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Autoimmun Rev. 2009 Feb;8(4):332-6. doi: 10.1016/j.autrev.2008.11.004. Epub 2008 Nov 24.

Autoimmune manifestations in primary immune deficiencies.

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  • 1Universit√© Paris Descartes, UPRES EA 4058, Paris, France.

Abstract

Autoimmune manifestations have long been perceived as paradoxical in patients with primary immune deficiencies (PID). However, a defect in the mechanisms of control of self-reactive B and T cells may favour these manifestations. Three PID are defined by the occurrence of autoimmune manifestations: APECED (Autoimmune Polyendocrinopathy-Candidiasis-Ectodermal Dystrophy), autoimmune lymphoproliferative syndrome (ALPS) and IPEX syndrome (immunodysregulation, polyendocrinopathy, enteropathy, X-linked syndrome). In these conditions, organ specific autoimmune diseases such as type 1 diabetes mellitus or Hashimoto's thyroiditis are prominently encountered. Several other PID such as common variable immunodeficiency (CVID), Good syndrome and hyper-IgM syndrome are associated with a wide variety of autoimmune manifestations, mainly autoimmune cytopenias. Thus, autoimmune manifestations have been reported in 22% of patients with CVID, increasing to 50% in the subgroup of patients with systemic granulomatosis. Complement deficiencies involving components of the classical pathway are associated with systemic lupus erythematosus (SLE). Homozygous C2 deficiency, which is the most frequent hereditary deficiency in complement classical pathway components, is associated with SLE in 10% of the cases. Complete C1q and C4 deficiencies are less frequent but associated with a higher prevalence of SLE.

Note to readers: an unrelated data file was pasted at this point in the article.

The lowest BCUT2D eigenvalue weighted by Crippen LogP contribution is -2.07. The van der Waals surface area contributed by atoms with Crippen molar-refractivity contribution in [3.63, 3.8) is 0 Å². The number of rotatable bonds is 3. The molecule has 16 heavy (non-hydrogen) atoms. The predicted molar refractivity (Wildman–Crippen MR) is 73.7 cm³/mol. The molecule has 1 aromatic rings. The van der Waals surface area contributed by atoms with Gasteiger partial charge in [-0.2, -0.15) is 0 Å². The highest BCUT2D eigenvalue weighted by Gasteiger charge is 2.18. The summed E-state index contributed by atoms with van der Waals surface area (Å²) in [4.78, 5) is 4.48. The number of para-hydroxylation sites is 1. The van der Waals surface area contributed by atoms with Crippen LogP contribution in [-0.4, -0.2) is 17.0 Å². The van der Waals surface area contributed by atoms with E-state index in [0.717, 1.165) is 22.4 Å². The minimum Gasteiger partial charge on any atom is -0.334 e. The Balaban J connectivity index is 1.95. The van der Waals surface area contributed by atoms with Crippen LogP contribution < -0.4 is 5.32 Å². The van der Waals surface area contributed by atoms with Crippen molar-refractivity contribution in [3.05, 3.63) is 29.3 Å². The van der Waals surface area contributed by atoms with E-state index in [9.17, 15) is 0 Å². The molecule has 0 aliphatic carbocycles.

PMID:
19028607
DOI:
10.1016/j.autrev.2008.11.004
[PubMed - indexed for MEDLINE]
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